Thursday, August 31, 2006

Wednesday, August 30, 2006

Blogs in the College or University Setting

Blogging Goes to College: Part 3

At this brainstorming session, we also thought of ways to use blogs on the rest of the campus. Here's what we came up with:
  • A used book exchange for students - this is my favorite example, since students are forever complaining about the high cost of textbooks (who can blame them?!). This actually might work better in a wiki format...
  • Electronic soapbox for students
  • Speaker’s bureau
  • Humanizing college administration – students leave comments on administrative blogs, administrators respond
  • Virtual focus group
  • Research sharing among faculty
  • Lists of special events/campus activities/alumni events
  • Lists of off-campus events/socializing opportunities
  • Marketing for potential students
  • Neighborhood & campus construction updates (process, pictures)
  • Job/volunteer/service opportunities
  • Student groups
  • Combination with courseware
  • Alumni blog
  • Want list for donations (create a list so that people can donate items you need)
  • Campus news
  • Student international experience – post pictures, keep a journal
  • Comments on classes, rating classes (rate your prof-type thing)
  • Collaborative work – faculty, student, committee, alumni
  • Diary of a first year student
  • Information about recruiters coming to campus
  • A blog about research activities in a specific area – areas where research is needed and students should think about doing a paper on that topic, etc.
  • Faculty members blogging about more than just their particular discipline – diversifies their interests
  • Human subjects blog to discuss the grey area issues with doing research using human subjects
  • University town hall: President, deans, etc write on it. parking, policies, etc

Monday, August 28, 2006

Uses for Blogs in the Library

Blogging Goes to College: Part 2

To continue what I learned from the Blogging Goes to College brainstorming session, here are some possible uses for blogs within the library:

  • Marketing – library updates, highlight resources, tips and tricks, database changes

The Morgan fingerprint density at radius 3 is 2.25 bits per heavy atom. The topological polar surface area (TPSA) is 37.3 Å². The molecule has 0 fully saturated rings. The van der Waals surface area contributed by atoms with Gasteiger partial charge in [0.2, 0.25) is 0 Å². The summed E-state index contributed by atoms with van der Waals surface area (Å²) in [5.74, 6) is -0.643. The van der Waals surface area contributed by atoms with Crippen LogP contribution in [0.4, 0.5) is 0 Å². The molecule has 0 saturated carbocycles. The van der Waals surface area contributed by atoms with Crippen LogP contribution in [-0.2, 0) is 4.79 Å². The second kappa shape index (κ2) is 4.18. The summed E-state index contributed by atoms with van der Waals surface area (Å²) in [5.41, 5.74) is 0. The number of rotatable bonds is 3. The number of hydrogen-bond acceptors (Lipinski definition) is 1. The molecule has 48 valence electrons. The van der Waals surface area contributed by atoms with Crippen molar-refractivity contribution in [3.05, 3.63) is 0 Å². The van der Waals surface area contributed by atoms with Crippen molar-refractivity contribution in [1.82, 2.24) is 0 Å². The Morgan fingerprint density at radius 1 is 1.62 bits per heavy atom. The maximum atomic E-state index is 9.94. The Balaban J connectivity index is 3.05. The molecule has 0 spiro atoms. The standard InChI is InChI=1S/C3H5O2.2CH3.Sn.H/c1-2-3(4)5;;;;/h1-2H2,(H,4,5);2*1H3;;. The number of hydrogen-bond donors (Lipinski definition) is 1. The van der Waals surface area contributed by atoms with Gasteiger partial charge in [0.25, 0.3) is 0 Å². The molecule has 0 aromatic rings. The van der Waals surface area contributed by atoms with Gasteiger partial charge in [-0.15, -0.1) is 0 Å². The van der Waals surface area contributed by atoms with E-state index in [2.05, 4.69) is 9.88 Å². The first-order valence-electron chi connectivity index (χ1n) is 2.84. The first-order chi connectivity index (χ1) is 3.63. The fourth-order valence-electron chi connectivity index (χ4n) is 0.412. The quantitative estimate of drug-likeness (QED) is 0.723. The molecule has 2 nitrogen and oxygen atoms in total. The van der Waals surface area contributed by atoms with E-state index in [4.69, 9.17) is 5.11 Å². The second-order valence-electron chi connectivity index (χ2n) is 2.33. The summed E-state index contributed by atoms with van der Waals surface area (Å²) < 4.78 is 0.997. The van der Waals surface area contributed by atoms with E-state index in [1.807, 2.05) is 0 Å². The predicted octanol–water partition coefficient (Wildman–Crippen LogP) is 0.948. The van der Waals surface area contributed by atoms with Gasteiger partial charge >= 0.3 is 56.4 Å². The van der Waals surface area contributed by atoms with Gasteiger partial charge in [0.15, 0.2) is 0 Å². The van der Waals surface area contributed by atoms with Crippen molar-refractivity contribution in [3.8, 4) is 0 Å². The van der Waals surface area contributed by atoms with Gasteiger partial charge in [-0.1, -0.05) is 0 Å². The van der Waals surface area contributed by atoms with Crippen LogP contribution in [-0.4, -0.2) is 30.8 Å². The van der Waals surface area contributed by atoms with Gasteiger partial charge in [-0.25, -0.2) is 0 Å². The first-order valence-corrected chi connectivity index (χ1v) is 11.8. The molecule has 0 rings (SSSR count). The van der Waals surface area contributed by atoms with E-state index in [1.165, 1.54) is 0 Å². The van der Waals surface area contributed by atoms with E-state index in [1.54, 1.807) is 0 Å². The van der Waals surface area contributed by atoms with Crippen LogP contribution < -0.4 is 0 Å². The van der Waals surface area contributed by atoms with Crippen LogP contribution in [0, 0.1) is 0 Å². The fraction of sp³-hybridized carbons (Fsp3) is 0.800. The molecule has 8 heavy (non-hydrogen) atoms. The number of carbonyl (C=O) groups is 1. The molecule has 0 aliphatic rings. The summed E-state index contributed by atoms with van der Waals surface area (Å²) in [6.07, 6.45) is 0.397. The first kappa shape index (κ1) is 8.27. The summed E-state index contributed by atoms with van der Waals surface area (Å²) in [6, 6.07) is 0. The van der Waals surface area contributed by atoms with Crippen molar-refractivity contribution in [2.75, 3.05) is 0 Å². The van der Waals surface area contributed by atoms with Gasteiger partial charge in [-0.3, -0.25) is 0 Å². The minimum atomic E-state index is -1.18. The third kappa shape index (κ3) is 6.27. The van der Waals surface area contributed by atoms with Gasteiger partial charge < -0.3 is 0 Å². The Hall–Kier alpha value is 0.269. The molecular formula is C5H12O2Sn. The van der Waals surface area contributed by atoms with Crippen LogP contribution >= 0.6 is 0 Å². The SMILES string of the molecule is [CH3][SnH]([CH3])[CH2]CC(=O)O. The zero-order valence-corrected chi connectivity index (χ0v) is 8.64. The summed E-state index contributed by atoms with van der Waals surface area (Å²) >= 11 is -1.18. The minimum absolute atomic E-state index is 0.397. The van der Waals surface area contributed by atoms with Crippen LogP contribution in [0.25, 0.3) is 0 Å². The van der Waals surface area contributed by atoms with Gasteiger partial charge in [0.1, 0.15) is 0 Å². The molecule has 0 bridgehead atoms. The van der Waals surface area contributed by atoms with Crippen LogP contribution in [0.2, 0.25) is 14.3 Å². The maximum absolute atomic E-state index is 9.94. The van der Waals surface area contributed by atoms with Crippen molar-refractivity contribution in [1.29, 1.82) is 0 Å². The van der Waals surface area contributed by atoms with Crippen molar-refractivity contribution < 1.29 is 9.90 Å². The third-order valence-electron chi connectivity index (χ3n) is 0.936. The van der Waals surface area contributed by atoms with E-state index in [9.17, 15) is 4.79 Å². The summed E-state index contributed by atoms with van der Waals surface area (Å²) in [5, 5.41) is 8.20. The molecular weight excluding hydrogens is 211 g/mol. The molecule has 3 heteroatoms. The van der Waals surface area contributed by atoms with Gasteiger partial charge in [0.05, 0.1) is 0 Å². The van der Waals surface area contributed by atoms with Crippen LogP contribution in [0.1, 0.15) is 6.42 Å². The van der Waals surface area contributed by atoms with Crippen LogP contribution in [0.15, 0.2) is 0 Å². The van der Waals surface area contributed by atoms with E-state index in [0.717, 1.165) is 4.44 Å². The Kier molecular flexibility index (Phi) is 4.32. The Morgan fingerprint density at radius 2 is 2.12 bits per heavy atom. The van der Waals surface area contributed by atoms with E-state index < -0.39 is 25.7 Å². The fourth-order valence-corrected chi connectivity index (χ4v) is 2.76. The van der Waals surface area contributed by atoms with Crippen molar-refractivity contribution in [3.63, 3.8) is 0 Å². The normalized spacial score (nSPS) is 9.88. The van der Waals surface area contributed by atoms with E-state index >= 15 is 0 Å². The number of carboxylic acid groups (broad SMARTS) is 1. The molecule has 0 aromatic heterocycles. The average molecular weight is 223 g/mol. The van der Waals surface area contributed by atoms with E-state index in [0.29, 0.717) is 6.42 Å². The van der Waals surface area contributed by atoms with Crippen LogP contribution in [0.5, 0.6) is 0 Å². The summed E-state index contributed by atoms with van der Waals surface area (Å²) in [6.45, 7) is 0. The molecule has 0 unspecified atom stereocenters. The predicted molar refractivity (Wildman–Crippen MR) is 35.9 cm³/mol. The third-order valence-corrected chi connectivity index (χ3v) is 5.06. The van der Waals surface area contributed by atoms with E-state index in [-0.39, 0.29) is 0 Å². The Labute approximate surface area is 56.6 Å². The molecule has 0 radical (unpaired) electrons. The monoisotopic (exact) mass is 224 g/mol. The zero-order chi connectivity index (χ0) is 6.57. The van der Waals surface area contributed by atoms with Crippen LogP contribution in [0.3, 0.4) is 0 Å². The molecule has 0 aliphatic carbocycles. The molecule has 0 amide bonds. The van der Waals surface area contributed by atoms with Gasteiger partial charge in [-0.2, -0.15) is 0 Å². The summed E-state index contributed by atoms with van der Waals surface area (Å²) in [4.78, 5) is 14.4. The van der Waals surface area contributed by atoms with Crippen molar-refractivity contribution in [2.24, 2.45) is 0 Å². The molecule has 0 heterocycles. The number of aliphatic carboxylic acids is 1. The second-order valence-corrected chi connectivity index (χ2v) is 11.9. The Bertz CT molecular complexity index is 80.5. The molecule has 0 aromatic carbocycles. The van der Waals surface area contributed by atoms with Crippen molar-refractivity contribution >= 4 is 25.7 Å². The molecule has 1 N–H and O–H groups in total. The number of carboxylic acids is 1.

• Reference – as a place to keep answers of difficult questions
  • Archive of common assignments
  • Internal uses – staff updates, announcements, procedural manuals, podcast of professional development, to communicate common questions, committees soliciting comments from non-committee members
  • Using a blog in place of a comment box
  • Tips & tricks – searchable for when students actually need to do the research (“point of need”) – use stats to figure out which posts get more hits and continue to post those kinds of tips
  • Have a guest blog on the library blog
  • Have the author of the book used for the common book program blog on the library’s blog
  • Librarians should have access to class blogs to make helpful comments for research help
  • Post archival photographs asking “who are these people,” etc, for identification purposes
  • Liaison blogs with feedback
  • Hot topic ideas and pointers to resources for students having to write papers/give speeches about hot topics
  • Solicit comments – do we have enough computers? Etc
  • Tutorials

The Students are Back!

Hooray! The students are back!

Classes start today. I'm sure they are mourning the end of summer, as am I (but since I didn't have it off, I can't mourn it too much until the weather gets crappy). It's exciting to have them return. A few of them started trickling in last week as certain groups moved in early, and it was so nice to see them.

Yay! :)

Friday, August 25, 2006

Closing the Library

This is what we need instead of the loud, startling bell that currently warns students that the library will be closing shortly. Or something similar anyway.

As a student (I work at my alma mater), I purposely used to leave the library 20 minutes before closing so as to avoid being scared half out of my mind when that irritating bell rang. The one or two times I stayed too late were enough. I'd be studying furiously and all of a sudden, the bell would sound, and I'd jump half out of my chair. Yech!